Gen. Palparan has long been accused by human-rights groups like Karapatan of playing a central role in the violent campaign aimed at leftist civilians. The Melo Commission concluded in January 2007 that "The rise of killings somehow became more pronounced in areas where General Palparan was assigned. The trend was so unusual that General Palparan was said to have left a trail of blood or bodies wherever he was assigned. He 'earned' the moniker 'Berdugo' ["executioner"] from activists and media groups for his reputation." The commission concluded that Gen. Palparan's "numerous public statements caught on film or relayed through print media give the overall impression that he is not a bit disturbed by the extrajudicial killings of civilian activists, whom he considers enemies of the state. He admits having uttered statements that may have encouraged the said killings." He's also politically well connected. As recently as President Arroyo's state of the nation speech in 2006, the president praised Gen. Palparan for his anti-insurgency efforts, claiming that he "will not back down until the darkness of terror gives way to the dawn of freedom."
The court also cut through the military's efforts to obscure the facts of the case. Justice Bersamin dismissed the military investigation of the incident as "superficial" and "one-sided" and added that despite Gen. Palparan's retirement from the active military, "we do not think that he was immune from inquiry or investigation or that he was exempt from any personal liability, if warranted" – another important precedent. "At the very least," the court noted, "General Palparan and his men . . . should have been subjected to a more intense investigation."
Justice Bersamin ordered Defense Secretary Gilbert Teodoro and Army Chief of Staff Gen. Hermogenes Esperoh to provide the court with all official and unofficial reports of the military investigation, produce medical reports pertaining to allegations of torture, and confirm in writing the places where two Master Sergeants accused by the Manalo brothers of torturing them are assigned.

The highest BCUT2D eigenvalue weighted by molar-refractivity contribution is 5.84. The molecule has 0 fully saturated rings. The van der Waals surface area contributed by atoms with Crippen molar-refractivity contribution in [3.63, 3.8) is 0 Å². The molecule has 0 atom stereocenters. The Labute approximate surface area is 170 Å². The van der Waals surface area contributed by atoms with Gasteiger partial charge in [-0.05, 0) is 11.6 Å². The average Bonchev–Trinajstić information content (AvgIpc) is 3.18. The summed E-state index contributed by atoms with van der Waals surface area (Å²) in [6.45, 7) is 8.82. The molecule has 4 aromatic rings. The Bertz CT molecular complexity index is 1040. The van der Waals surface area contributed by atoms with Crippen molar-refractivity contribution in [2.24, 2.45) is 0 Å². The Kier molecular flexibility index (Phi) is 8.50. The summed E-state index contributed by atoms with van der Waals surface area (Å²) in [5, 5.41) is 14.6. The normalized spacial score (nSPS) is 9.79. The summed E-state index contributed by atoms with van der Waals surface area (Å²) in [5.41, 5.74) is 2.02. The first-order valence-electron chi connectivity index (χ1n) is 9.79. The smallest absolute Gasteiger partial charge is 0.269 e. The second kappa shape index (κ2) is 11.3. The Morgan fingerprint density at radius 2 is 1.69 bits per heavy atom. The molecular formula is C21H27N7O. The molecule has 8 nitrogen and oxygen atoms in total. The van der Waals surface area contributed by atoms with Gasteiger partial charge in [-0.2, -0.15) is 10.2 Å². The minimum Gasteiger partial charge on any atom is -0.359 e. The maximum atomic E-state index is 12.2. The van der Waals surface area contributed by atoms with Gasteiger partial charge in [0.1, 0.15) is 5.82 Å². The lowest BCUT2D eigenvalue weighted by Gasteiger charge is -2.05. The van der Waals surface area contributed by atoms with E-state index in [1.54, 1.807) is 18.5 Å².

The stand taken by Justice Bersamin is a brave one. Anyone who openly criticizes the Philippine security forces is taking a risk. In 2006, Counsels for the Defense of Liberties – a group of lawyers and law students – concluded that the Philippines was among the most dangerous countries for lawyers. More than 20 lawyers have been killed since Ms. Arroyo took office, including Gil Gojol, shot and killed in December 2006 in Bicol. He was counsel to several leftist groups, and represented political prisoners charged by the military with acts of rebellion. Amnesty International has also reported on the problem: "An international fact-finding mission of lawyers and judges who visited the Philippines in June 2006 in response to reported extrajudicial killings of the legal profession within the context of a pattern of political killings, found that in cases of 15 lawyers and 10 judges killed since 2001 none of the perpetrators have been convicted."
Since June 2006 a further four judges have been murdered. The latest, Judge Roberto Navidad of the Calbayog City Regional Trial Court in Samar Province, was shot to death by an unidentified man on Jan. 14, 2008. Chief Justice Reynato Puno has released a statement that "the entire judiciary condemns the killing of Judge Navidad" and urges "the authorities to exert their best efforts for the immediate apprehension of those responsible."
In the face of this, Justice Bersamin has taken a highly visible, highly confrontational position against a former general. In granting the writ of amparo, Justice Bersamin is requiring senior government officials to provide specific documentation about the abduction of the Manalo brothers and not merely deny the allegations. This is an important legal precedent and a step toward transparency and an honest and public assessment of the role of the Philippine Army in the wave of political abductions and assassinations. He deserves more than just our praise. If the Arroyo regime is – as it claims – serious about ending the violence aimed at civilians it must do everything in its power to guarantee his future safety.
This case is worth watching. There is ample reason to be skeptical of the Arroyo administration. After all, Gen. Palparan himself had the vocal support of the president until last year. But perhaps – just perhaps – Justice Bersamin's stand against this general signals a new era for Manila. Critics and supporters of President Arroyo – not least in Washington – are waiting to see how this story will unfold both inside and outside Justice Bersamin's chambers.
[Mr. Hall is an associate professor and Director of the Center for Global Trade & Development, Chapman University School of Law, in Orange, California.]